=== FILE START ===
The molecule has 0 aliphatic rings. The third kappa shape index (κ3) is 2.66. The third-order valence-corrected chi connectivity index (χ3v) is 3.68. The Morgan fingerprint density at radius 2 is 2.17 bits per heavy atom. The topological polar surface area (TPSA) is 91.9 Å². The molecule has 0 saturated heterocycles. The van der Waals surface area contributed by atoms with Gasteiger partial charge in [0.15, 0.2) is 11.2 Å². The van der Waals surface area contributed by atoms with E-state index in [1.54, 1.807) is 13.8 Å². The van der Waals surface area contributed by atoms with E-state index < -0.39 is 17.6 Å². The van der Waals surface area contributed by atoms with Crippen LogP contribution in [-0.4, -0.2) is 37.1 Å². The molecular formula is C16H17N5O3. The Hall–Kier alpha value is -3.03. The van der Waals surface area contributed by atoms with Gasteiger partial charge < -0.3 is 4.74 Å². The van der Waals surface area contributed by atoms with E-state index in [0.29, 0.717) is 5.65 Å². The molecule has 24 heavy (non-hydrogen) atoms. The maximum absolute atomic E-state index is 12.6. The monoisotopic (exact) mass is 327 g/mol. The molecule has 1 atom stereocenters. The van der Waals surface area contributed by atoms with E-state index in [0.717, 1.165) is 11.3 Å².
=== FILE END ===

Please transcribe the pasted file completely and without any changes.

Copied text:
The molecule has 0 aliphatic rings. The third kappa shape index (κ3) is 2.66. The third-order valence-corrected chi connectivity index (χ3v) is 3.68. The Morgan fingerprint density at radius 2 is 2.17 bits per heavy atom. The topological polar surface area (TPSA) is 91.9 Å². The molecule has 0 saturated heterocycles. The van der Waals surface area contributed by atoms with Gasteiger partial charge in [0.15, 0.2) is 11.2 Å². The van der Waals surface area contributed by atoms with E-state index in [1.54, 1.807) is 13.8 Å². The van der Waals surface area contributed by atoms with E-state index < -0.39 is 17.6 Å². The van der Waals surface area contributed by atoms with Crippen LogP contribution in [-0.4, -0.2) is 37.1 Å². The molecular formula is C16H17N5O3. The Hall–Kier alpha value is -3.03. The van der Waals surface area contributed by atoms with Gasteiger partial charge < -0.3 is 4.74 Å². The van der Waals surface area contributed by atoms with E-state index in [0.29, 0.717) is 5.65 Å². The molecule has 24 heavy (non-hydrogen) atoms. The maximum absolute atomic E-state index is 12.6. The monoisotopic (exact) mass is 327 g/mol. The molecule has 1 atom stereocenters. The van der Waals surface area contributed by atoms with E-state index in [0.717, 1.165) is 11.3 Å².